the school of athens and the birth of venus
Set in an immense architectural illusion painted by Raphael, The School of Athens is a masterpiece that visually represents an intellectual concept. In one painting, Raphael used groupings of figures to lay out a complex lesson on the history of philosophy and the different beliefs that were developed by the great Greek philosophers.
In particular, Raphael’s fresco The School of Athens has come to symbolize the marriage of art, philosophy, and science that was a hallmark of the Italian Renaissance. Painted between 1509 and 1511, it is located in the first of the four rooms designed by Raphael, the Stanza della Segnatura.
According to Latin writer Ovid, Venus, the Roman Goddess of Love, was born from sea foam just off the coast of Cyprus, a myth that inspired one of the greatest artistic masterpieces in history. The Birth of Venus is a tempera painting on canvas measuring 172 by 278 cm. It was painted between 1483 and 1485 by Sandro Botticelli, one of the most important artists of the Renaissance.
The word “Renaissance” indicates a period in the history of European culture between the 15th and 16th Centuries, when the values of the late Medieval period gave way to a new conception of existence. The will of God no longer lay at the center of the world, but was replaced by the glory of man and his creations. Through ancient Greek and Latin artworks, Renaissance artists and philosophers rediscovered classical ideals of beauty and harmony, recognizing them as tools with which to elevate the spirit.
Florence, in Italy, was the cradle of the Renaissance. The de’ Medici family governed Florence, and family member and banker Lorenzo di Pierfrancesco commissioned Botticelli to paint the Birth of Venus.
In 1478 Botticelli had already painted Primavera, one of the first works to consciously capture the essence of the Renaissance. In the same manner, the Birth of Venus expressed the Renaissance cult of sublime, idealized beauty. In the painting Zephyrus, the fertilizing wind and symbol of carnal love, can be found on Venus’s right, embracing a female figure who may be his wife Chloris, or perhaps another wind, Boreas. One of the Hours, the nymphs who accompany the goddess, can be found on Venus’s left, covering the goddess’s nudity with a cloak and thereby becoming a symbol of purity of spirit. Zephyrus and the nymph are the sides of a triangle divided into two halves by Venus. In this way, the goddess intercedes between earthly and spiritual love; elevation of the soul is fed by physical beauty in what is a summary of Renaissance thought. But in the painting, philosophical implications are mixed with biographical elements as well. The figure of the goddess is a portrait of Simonetta Vespucci, the mistress of Giuliano de’ Medici, the patron’s cousin. Initially, the Birth of Venus was hung on a wall at the Villa di Castello, the de’ Medici’s country residence. It remained there at least until 1761, after which its destiny became uncertain. All that is known is that the painting was eventually moved to Florence’s Palazzo Pitti Museum. The Birth of Venus has been on display at the Uffizi Museum in Florence since 1815.
It’s easy to see Michelangelo’s influence in the muscular forms or Leonardo’s harking back to Roman classical frescos with the bright coloring. Yet, there is no doubt that this painting is a supreme example that embodies all Raphael had learned resulting in a magnificent elegy to the dreamlike nature of beauty.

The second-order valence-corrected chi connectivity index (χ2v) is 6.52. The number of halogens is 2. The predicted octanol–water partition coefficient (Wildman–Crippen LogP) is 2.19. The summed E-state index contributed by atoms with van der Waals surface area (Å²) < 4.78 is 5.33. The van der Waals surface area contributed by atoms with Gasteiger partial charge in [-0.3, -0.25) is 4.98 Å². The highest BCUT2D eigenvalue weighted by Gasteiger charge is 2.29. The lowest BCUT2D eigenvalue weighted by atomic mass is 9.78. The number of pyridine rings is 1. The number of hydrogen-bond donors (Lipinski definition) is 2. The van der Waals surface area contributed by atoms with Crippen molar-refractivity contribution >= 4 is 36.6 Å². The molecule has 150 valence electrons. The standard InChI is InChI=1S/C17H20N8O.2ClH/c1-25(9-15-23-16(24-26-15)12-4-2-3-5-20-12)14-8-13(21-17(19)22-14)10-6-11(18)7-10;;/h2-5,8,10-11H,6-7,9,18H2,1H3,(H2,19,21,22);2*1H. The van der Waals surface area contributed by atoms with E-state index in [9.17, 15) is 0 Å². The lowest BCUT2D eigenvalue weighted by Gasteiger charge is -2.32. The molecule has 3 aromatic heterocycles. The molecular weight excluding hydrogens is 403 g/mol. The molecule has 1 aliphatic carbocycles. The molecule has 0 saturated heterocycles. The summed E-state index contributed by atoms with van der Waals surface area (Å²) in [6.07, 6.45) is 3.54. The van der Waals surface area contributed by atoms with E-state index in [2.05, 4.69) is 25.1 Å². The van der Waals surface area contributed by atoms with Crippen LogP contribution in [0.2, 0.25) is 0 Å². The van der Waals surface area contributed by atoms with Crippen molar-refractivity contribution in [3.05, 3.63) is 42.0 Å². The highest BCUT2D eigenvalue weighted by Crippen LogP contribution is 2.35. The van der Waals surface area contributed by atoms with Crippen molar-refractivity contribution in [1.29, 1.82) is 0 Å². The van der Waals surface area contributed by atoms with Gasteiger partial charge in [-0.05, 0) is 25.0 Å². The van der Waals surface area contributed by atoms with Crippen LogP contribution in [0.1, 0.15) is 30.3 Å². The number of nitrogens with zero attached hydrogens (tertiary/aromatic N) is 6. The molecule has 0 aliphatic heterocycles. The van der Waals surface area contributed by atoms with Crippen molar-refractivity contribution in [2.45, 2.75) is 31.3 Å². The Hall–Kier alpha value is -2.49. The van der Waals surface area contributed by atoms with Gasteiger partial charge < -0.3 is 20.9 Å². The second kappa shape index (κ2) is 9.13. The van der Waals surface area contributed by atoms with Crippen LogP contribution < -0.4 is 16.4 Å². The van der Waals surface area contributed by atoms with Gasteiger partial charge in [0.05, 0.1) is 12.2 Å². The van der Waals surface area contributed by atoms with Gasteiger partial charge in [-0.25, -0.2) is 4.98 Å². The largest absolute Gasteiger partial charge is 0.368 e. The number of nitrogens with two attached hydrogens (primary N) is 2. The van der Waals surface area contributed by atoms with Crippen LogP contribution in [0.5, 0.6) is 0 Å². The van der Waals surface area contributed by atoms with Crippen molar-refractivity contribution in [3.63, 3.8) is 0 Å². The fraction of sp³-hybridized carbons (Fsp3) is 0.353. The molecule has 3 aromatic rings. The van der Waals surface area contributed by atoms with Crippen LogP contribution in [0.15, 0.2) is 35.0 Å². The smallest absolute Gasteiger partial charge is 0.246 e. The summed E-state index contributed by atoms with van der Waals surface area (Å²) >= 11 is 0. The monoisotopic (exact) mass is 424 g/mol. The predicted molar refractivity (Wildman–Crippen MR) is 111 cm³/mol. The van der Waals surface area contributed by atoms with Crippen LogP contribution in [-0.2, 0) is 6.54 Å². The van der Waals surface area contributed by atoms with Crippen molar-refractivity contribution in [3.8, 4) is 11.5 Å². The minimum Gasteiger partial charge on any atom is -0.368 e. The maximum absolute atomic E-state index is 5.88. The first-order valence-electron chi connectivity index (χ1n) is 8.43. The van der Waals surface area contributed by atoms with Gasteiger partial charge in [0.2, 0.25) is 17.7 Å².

Described by Giorgio Vasari as Raphael’s “most beautiful and divine work,” this painting has been a source of constant education and inspiration to artists. Turner used it as reference in a lecture on composition, and Caravaggio for its use of chiaroscuro (the effect of contrasted light and shadow), a technique Caravaggio went on to master.
In the late 16th century, as the Renaissance era closes, an extremely manneristic style develops. In secular music, especially in the madrigal, there was a trend towards complexity and even extreme chromaticism (as exemplified in madrigals of Luzzaschi, Marenzio, and Gesualdo). The term mannerism derives from art history.
After 1580, the Carracci brothers, Annibale and Agostino, began to develop the Baroque style of painting focused on greater drama, rich colors and the use of extreme light and darkness. After 1590, Caravaggio developed a realistic approach to the human figure, painted directly from life and dramatically spotlit against a dark background having an even larger impact on painting moving the Baroque style to the forefront after 1600.
However, Christianity wasn’t the only place artists were drawing their influence. The Renaissance, with a focus on antiquity, also drew on mythological and historical subjects. The School of Athens, by Raphael, for example, is a fresco that depicts all the great thinkers from the past including Plato and Aristotle. Botticelli’s Birth of Venus is another good example of mythological subject matter during the Renaissance. This classical image was copied and reworked well into the Baroque and later.
Renaissance art is classified by a focus on religious subject matter in a realistic style. Even though many works from the Renaissance are now seen as priceless masterpieces, they were mere devotional objects during the Renaissance, used in churches and public places for worship. Because of this, there are many scenes of Christ, Mary, and other religious subject matter in all sorts of forms. Sculpture, painting, and fresco were popular mediums to create these scenes.